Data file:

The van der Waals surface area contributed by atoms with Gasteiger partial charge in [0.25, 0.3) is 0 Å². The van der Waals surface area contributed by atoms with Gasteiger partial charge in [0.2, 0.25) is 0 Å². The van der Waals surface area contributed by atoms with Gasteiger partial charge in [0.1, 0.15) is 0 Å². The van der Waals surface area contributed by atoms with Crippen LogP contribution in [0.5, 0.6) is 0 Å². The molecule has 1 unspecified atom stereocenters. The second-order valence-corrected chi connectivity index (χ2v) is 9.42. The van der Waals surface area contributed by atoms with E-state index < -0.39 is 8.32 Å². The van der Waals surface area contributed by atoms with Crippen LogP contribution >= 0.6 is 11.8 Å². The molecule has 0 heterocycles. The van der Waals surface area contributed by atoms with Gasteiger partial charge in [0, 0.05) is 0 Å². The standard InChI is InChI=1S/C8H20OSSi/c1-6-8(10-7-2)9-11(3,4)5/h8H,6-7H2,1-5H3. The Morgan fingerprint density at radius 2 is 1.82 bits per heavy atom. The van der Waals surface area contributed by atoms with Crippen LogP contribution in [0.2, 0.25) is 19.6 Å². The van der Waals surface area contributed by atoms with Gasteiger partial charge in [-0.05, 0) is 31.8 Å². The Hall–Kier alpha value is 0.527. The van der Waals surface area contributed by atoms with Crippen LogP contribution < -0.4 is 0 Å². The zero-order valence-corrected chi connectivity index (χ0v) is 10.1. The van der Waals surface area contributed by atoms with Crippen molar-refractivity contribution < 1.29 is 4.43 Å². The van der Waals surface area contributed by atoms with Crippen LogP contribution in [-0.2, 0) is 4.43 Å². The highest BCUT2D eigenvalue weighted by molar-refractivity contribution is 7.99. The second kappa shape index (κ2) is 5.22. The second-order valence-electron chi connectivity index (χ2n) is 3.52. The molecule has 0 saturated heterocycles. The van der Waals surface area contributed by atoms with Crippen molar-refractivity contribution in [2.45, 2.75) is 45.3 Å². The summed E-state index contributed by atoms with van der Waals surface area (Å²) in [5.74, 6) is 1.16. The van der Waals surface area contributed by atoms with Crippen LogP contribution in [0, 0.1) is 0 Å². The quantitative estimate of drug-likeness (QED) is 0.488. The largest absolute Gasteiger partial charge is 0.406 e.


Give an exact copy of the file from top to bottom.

The van der Waals surface area contributed by atoms with Gasteiger partial charge in [0.25, 0.3) is 0 Å². The van der Waals surface area contributed by atoms with Gasteiger partial charge in [0.2, 0.25) is 0 Å². The van der Waals surface area contributed by atoms with Gasteiger partial charge in [0.1, 0.15) is 0 Å². The van der Waals surface area contributed by atoms with Crippen LogP contribution in [0.5, 0.6) is 0 Å². The molecule has 1 unspecified atom stereocenters. The second-order valence-corrected chi connectivity index (χ2v) is 9.42. The van der Waals surface area contributed by atoms with E-state index < -0.39 is 8.32 Å². The van der Waals surface area contributed by atoms with Crippen LogP contribution >= 0.6 is 11.8 Å². The molecule has 0 heterocycles. The van der Waals surface area contributed by atoms with Gasteiger partial charge in [0, 0.05) is 0 Å². The standard InChI is InChI=1S/C8H20OSSi/c1-6-8(10-7-2)9-11(3,4)5/h8H,6-7H2,1-5H3. The Morgan fingerprint density at radius 2 is 1.82 bits per heavy atom. The van der Waals surface area contributed by atoms with Crippen LogP contribution in [0.2, 0.25) is 19.6 Å². The van der Waals surface area contributed by atoms with Gasteiger partial charge in [-0.05, 0) is 31.8 Å². The Hall–Kier alpha value is 0.527. The van der Waals surface area contributed by atoms with Crippen LogP contribution < -0.4 is 0 Å². The zero-order valence-corrected chi connectivity index (χ0v) is 10.1. The van der Waals surface area contributed by atoms with Crippen molar-refractivity contribution < 1.29 is 4.43 Å². The van der Waals surface area contributed by atoms with Crippen LogP contribution in [-0.2, 0) is 4.43 Å². The highest BCUT2D eigenvalue weighted by molar-refractivity contribution is 7.99. The second kappa shape index (κ2) is 5.22. The second-order valence-electron chi connectivity index (χ2n) is 3.52. The molecule has 0 saturated heterocycles. The van der Waals surface area contributed by atoms with Crippen molar-refractivity contribution in [2.45, 2.75) is 45.3 Å². The summed E-state index contributed by atoms with van der Waals surface area (Å²) in [5.74, 6) is 1.16. The van der Waals surface area contributed by atoms with Crippen LogP contribution in [0, 0.1) is 0 Å². The quantitative estimate of drug-likeness (QED) is 0.488. The largest absolute Gasteiger partial charge is 0.406 e.